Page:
Strategic Vision, a market research company in San Diego that does a lot of work for the auto industry, has found that a greater percentage of minivan buyers than sport utility buyers are involved in their communities and families. Minivan buyers are more likely than buyers of any other kind of vehicle to attend religious services and to do volunteer work, while sport utility buyers rank with pickup truck buyers and sports car buyers as the least likely to do either, the company found in a survey this spring of 19,600 recent buyers, including 5,400 minivan and sport utility buyers.

Auto Pacific Inc., an auto market research company in Santa Ana, Calif., found in another large survey this spring that sport utility buyers placed a lower value than minivan buyers on showing courtesy on the road. Sport utility buyers were more likely to agree with the statement, "I'm a great driver," and to say that they drove faster than the average motorist.

Bostwick said that while some sport utility buyers mention that the vehicles look safe, safety during accidents tends not to be the real reason they buy a vehicle. "It's not safety as the issue, it's aggressiveness, it's the ability to go off the road," he said.

The industry's research on buyer psychology has already influenced the designs of minivans and sport utilities. DaimlerChrysler has chosen high-riding designs even for the two-wheel-drive versions of its sport utilities, even though they are unlikely to be driven over rough terrain and are therefore unlikely to need to ride higher, said David C. McKinnon, DaimlerChrysler's director of vehicle exterior design.

For the minivan, he said, the goal was an attractive interior that would make buyers feel as if they were once again "in the womb."

The market research is also reflected in advertising. Ford currently has television and print ads showing a dozen mothers with their children arranged around a Windstar minivan. The ads explain that the mothers, all Ford employees, worked together on a recent redesign of the vehicle.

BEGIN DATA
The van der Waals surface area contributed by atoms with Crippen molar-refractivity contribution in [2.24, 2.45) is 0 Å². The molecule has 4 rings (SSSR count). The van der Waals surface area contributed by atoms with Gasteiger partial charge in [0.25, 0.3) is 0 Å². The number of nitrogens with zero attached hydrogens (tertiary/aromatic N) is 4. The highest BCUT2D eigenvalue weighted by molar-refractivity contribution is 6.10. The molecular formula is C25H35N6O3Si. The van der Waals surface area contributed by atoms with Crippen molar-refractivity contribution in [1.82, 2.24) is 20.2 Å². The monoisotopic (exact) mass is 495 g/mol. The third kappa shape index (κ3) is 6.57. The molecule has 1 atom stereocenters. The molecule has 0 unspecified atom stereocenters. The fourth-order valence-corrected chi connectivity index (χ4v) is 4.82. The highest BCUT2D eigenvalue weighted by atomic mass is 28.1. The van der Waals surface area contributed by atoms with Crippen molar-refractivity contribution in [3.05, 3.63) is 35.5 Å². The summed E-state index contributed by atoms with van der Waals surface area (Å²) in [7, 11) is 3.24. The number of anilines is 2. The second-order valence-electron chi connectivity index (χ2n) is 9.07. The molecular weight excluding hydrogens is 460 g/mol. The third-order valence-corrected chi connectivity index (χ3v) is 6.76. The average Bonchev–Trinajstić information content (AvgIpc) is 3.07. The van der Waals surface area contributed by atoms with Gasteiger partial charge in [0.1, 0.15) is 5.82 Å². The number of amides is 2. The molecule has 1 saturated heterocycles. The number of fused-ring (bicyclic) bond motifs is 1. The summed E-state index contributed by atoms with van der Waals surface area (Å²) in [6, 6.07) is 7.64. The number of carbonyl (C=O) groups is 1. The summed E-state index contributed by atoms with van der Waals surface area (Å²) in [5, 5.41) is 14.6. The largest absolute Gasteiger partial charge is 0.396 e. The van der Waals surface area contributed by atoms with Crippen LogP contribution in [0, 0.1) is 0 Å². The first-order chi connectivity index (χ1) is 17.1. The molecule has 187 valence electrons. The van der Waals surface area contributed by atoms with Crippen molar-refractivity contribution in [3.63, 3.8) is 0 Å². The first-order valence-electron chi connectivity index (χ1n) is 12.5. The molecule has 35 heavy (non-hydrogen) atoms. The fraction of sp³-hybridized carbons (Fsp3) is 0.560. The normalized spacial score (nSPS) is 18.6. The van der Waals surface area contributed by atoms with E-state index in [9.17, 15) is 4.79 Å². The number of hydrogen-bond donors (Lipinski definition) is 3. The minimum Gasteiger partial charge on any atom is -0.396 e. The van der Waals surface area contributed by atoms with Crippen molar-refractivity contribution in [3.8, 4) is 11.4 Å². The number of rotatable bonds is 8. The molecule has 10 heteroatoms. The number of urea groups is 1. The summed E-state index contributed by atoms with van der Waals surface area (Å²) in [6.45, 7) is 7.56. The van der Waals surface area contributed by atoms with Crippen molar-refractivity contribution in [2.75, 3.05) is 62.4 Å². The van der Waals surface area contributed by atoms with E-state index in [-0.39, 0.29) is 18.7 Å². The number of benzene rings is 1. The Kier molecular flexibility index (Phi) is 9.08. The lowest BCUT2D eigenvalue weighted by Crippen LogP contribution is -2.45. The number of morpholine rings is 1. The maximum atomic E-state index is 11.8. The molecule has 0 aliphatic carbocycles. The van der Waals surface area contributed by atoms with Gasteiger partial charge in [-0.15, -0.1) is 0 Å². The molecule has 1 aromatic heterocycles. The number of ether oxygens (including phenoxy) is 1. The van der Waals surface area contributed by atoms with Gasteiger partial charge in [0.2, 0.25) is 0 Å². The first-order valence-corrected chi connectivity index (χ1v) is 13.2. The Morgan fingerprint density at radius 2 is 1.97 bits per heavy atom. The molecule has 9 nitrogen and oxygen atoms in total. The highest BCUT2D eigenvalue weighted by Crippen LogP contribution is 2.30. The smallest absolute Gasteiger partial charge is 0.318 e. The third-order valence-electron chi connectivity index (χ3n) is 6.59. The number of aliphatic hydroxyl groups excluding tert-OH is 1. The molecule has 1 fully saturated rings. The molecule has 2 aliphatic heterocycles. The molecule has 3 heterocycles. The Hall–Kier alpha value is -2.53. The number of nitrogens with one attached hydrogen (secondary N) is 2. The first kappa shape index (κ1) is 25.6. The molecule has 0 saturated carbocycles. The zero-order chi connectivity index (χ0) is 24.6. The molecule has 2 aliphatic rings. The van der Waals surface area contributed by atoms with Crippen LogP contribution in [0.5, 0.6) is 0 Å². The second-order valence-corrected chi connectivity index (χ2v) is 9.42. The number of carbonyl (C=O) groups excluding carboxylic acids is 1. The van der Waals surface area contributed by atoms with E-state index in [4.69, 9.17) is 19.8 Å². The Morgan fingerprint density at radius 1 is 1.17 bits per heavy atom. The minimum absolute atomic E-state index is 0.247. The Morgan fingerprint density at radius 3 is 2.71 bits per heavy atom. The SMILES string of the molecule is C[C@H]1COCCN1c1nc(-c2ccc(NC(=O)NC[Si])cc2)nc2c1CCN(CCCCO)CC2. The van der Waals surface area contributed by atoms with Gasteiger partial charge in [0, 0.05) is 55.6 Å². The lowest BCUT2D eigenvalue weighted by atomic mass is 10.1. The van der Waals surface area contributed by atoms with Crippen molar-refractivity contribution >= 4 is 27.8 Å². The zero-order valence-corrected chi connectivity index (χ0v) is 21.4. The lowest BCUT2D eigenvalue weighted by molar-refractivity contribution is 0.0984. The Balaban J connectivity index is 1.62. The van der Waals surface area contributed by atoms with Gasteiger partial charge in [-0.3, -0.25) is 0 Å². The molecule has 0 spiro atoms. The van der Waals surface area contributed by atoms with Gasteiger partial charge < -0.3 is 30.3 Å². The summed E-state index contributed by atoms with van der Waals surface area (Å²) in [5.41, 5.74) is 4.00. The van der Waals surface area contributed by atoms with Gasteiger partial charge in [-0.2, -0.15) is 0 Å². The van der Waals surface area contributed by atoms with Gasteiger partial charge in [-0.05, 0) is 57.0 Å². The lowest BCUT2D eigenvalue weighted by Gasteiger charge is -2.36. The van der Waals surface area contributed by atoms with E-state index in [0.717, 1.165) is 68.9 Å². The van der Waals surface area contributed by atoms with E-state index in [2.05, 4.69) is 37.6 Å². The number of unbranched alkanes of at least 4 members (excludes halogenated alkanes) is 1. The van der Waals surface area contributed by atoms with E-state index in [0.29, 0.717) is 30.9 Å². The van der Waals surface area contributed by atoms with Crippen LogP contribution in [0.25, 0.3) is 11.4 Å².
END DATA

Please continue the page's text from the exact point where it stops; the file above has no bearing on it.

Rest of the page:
By contrast, a recent television ad for the Jeep Grand Cherokee Limited showed a driver who had to scale a pile of rocks that had blocked the driveway to his house, in a scene intended to show that a sport utility owner can overcome a threat. Similar themes have been found in ads for the Lincoln Navigator, promoting it as an "Urban Assault Luxury Vehicle" or urging customers to "Ditch the Joneses."

David Bostwick of DaimlerChrysler and other auto market researchers said they had been greatly influenced by Dr. Clotaire Rapaille, a French-born medical anthropologist who has worked as a consultant to DaimlerChrysler, Ford and General Motors.

Rapaille looks at the intellectual, emotional and "reptilian," or instinctual, reasons why people buy consumer products. He said sport utilities are designed to be masculine and assertive, often with vertical metal slats across the grilles to give the appearance of a jungle cat's teeth and flared wheel wells and fenders that suggest the bulging muscles in a clenched jaw.

SUVs are designed to appeal to Americans' deepest fears of violence and crime, Rapaille said. People's earliest associations with sport utilities are wartime Jeeps with machine guns mounted on the back, he explained. Sport utilities are "weapons" and "armored cars for the battlefield," he said.

Detroit advertising agencies have looked at buying the rights to make television commercials from the Mad Max series of movies, and inserting footage of sport utilities into movie scenes showing combat in the Australian desert by bloodthirsty, leather-clad biker gangs in masks, Rapaille said.

"The big, powerful SUVs with a message of "don't mess with me' are going to be around for some time, because American culture is not going to change," he said. "The reptilian always wins."

Who does what


Conversations with friends


SUV: 45

Family gatherings


SUV: 40



SUV: 40

Church functions


SUV: 28

Doing volunteer work


SUV: 16

Dining at fine restaurants


SUV: 46

Going to sporting events


SUV: 38

Working out


SUV: 32



SUV: 16

Mountain biking


SUV: 12

Going out to nightclubs


SUV: 11

(Source: Survey of 5,400 minivan and SuV buyers by Strategic Vision)